Director, University of Michigan Press
University of Michigan
Publishing Services Librarian
University of Minnesota
Vice President and Chief Operating Officer
American Council of Learned Societies
Vice President, Institutional Participation and Strategic Partnerships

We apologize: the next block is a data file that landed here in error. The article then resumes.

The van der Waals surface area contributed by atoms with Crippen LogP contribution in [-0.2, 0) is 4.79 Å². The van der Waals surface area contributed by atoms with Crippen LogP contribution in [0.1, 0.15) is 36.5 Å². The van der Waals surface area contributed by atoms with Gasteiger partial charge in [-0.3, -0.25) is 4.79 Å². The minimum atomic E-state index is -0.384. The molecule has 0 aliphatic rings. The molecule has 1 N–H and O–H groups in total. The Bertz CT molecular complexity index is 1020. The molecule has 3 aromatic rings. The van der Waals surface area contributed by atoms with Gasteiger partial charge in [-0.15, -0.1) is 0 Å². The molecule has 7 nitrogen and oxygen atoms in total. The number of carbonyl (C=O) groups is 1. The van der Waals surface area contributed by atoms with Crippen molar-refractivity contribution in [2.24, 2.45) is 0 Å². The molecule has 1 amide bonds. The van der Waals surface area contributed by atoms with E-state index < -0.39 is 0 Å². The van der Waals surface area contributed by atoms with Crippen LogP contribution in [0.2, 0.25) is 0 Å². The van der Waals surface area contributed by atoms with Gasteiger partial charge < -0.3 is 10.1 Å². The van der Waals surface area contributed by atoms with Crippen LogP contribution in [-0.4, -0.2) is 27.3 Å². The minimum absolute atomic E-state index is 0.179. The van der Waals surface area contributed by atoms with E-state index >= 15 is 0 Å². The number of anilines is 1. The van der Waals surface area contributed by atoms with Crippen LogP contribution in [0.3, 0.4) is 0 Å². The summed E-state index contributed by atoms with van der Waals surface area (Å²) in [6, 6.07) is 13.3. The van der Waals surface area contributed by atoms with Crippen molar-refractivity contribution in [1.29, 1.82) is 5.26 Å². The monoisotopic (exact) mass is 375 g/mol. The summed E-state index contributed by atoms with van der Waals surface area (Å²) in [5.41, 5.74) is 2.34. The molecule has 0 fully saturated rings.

The quest for a sustainable model to publish open access academic books continues, especially for literature in the humanities and qualitative social sciences. While there is a proliferation of initiatives, they tend to be publisher-specific or small-scale. Unlike research outputs in science, technology, engineering, and math subjects, most humanities scholarship remains relatively inaccessible in paywalled venues. This briefing solicits input on a new program developed by university press directors, librarians, and scholars and implemented by JSTOR. The Path to Open model makes frontlist books available to supporting libraries, exclusively through the widely-used JSTOR program, on an unlimited, multi-user, digital rights management-free basis. After three years of availability only to supporting institutions, the books become open access under Creative Commons licenses. Publishers receive a guaranteed $5,000 per accepted title from JSTOR, and the opportunity to cover additional costs through print sales and e-book sales to individuals. Libraries receive quality titles at an affordable price on a well-used platform. The program is kept aligned with the interests of academic authors and readers through the governance role played by the American Council of Learned Societies, a core program partner. This presentation will posit that Path to Open provides a needed “third way” between immediate open access and permanently restricted access. If the pilot is successful, the model will allow hundreds of books to be made open access every year in a sustainable way that balances the interests of university presses and libraries. Opportunities for smaller university presses and libraries to participate in open access by leveraging existing relationships and established workflows are particularly intriguing. At a system level, Path to Open also ensures that the funds for making books open access come not only from libraries (further burdening stretched acquisitions budgets) but also from sales of print and e-book editions.